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Tuesday, 21 May 2019

Šibenik Continues to Impress with EU Fund Withdrawal for Cultural Heritage

Šibenik is an example of excellent practice when it comes to withdrawing the European Union funds made available to it, and while the rest of Croatia rather unsurprisingly lags in that particular field (among others), it seems that this Dalmatian city is quite easily outshining the rest.

As Novac/Matea Grbac writes on the 21st of May, 2019, although tourism is one of the major economic branches of Croatia, accounting for a significant nineteen percent of the national GDP, it seems that the country's leading individuals in Croatian tourism will have to work a little harder to make sure Croatia's numerous destinations, which were visited by just over 19.4 million tourists last year, manage to really remain competitive in the face of competition.

In order to successfully keep up with increasingly popular European destinations like Greece, an old ''king'' of tourism, and not to mention Turkey, which is returning from a rather tumultuous period, much more than sea and sunshine needs to be placed on offer to would-be tourists and visitors to Croatia. Packed with a wealth of possibilities, is the country really using everything as it could, and should?

For the development of a much more varies tourist offer, Croatia has had a number of different forms of EU funds available to it for almost six years now, more specifically since the country joined the bloc. They're mostly related to the development of rural, regional tourism and OPGs, the reconstruction or building of more private accommodation, the development of domestic entrepreneurship, health, ethno and gastro tourism, as well as what is arguably the most important thing of all - the proper restoration of Croatia's countless pieces of cultural heritage.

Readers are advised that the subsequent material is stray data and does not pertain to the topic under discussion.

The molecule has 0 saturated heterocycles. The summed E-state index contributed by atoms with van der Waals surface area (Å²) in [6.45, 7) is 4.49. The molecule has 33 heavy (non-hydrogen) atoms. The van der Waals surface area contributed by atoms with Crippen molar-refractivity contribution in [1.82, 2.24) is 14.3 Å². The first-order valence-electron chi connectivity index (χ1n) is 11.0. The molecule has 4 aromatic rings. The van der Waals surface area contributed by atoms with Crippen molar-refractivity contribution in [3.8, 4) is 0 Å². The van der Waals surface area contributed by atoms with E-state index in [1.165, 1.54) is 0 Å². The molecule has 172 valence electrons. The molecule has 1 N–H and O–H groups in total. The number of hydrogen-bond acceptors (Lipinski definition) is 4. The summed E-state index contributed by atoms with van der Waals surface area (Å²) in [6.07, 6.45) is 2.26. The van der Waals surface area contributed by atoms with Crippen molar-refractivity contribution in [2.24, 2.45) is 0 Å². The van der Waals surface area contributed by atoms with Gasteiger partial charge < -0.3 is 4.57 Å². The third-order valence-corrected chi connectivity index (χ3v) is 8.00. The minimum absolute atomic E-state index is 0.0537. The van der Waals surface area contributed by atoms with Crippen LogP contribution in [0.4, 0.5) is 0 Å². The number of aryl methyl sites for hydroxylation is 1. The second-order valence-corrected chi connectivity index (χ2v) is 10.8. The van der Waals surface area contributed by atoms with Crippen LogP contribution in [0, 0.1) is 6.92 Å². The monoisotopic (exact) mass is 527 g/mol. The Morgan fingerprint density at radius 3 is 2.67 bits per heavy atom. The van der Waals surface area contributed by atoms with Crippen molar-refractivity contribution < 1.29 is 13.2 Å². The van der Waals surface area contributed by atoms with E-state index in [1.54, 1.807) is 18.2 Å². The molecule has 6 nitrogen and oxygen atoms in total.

Despite having EU funds readily available to it for a variety of purposes, according to increasingly numerous sources in the media, Croatia continues to be rather insufficient in taking proper advantage of that support. However, it seems that we can still find examples of good practice among the tourist destinations of the country and one of them is the historic Dalmatian City of Šibenik.

This beautiful coastal Dalmatian city, one of the few world cities to have been listed on UNESCO's prestigious list with two protected facilities, is an example of just how things should be being done when it comes to EU fund withdrawal in Croatia.

Although Šibenik has been being visited more and more in recent years, it still isn't one of the most visited Croatian destinations, and by the end of October last year, it counted only 287,872 visitors, Šibenik is certainly a pioneer in withdrawing funds made available to it by the EU when it comes to restoring its cultural heritage.